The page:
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21 April 2018


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Ross Wilkinson

And a further point of clarification regarding the use of the term "Tultul". From the perspective of the government the "Luluai" was the officially appointed Headman through whom the kiap would communicate instructions and government policy to the villagers of the Luluai's area.

The Tultul was appointed to act as the interpreter or "Tanimtok" when the kiap wanted to address the village people direct. He would speak to the people in Tok Pisin and the Tultul would interpret that into Tok Ples.

The Luluai's badge had that title on it and the Tultul's badge had the word "Tultul" instead.

Philip Fitzpatrick

Just a note about the name 'Simbu' as opposed to 'Chimbu'.

During the 1930s when Europeans first entered what is now Chimbu Province they heard the gratitude exclamation, ‘sipuuu’ during the exchange of trade goods for food. So they called the area and its people Chimbu, which is now the legal name of the province.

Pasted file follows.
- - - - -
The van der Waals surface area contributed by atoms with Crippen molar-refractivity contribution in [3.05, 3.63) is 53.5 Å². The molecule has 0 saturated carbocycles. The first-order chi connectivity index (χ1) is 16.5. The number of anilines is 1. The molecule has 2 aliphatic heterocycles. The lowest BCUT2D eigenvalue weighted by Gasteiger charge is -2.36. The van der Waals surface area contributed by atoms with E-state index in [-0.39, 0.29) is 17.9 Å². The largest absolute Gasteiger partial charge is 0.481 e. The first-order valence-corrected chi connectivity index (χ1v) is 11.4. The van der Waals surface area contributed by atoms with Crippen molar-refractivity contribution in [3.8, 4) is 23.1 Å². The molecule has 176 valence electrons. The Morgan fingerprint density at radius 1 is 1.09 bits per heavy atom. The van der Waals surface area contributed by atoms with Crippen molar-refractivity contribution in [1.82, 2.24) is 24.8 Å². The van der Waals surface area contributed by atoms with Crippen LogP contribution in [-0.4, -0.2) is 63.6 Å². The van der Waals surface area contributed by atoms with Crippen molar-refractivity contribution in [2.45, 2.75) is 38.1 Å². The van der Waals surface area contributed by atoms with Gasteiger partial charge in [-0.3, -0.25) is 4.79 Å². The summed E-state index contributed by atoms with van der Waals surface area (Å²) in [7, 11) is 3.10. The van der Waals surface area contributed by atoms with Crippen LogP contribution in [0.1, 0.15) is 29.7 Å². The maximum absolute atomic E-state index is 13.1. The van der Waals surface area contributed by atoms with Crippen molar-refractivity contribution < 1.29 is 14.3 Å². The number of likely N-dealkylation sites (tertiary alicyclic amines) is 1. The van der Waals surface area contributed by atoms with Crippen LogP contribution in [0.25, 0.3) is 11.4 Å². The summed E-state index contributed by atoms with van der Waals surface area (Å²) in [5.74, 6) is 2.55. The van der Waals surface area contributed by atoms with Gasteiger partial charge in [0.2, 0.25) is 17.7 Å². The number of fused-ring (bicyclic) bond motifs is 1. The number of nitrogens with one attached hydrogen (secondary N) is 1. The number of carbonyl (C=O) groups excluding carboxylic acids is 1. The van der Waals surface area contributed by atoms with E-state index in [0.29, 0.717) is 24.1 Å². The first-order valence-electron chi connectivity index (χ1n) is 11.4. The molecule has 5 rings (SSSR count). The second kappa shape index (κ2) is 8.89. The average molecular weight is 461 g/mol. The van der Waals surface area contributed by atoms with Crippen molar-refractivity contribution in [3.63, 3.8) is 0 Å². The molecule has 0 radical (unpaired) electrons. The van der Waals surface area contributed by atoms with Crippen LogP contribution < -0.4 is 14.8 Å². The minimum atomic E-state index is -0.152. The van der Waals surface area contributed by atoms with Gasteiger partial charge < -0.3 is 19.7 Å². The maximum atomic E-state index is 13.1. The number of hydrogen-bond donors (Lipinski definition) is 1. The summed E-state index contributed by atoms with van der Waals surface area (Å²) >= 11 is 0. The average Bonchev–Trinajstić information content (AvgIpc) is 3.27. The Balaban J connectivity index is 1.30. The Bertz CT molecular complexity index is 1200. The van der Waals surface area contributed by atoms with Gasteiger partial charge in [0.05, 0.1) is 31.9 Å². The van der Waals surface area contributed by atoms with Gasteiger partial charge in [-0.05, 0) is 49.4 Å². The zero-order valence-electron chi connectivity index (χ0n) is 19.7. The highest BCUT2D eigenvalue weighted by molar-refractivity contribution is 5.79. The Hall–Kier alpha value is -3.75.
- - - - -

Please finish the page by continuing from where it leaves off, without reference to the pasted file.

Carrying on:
Several of the provincial governments have changed the names of their provinces, including changing the spelling of Chimbu to Simbu. The change has been accorded popular acceptance but remains unofficial, as the provinces are creatures of the Constitution and official changes of name would require amendments to the Constitution using the prescribed amending formula.

So far this hasn't happened so Simbu is still officially Chimbu, just like Oro is still officially Northern.

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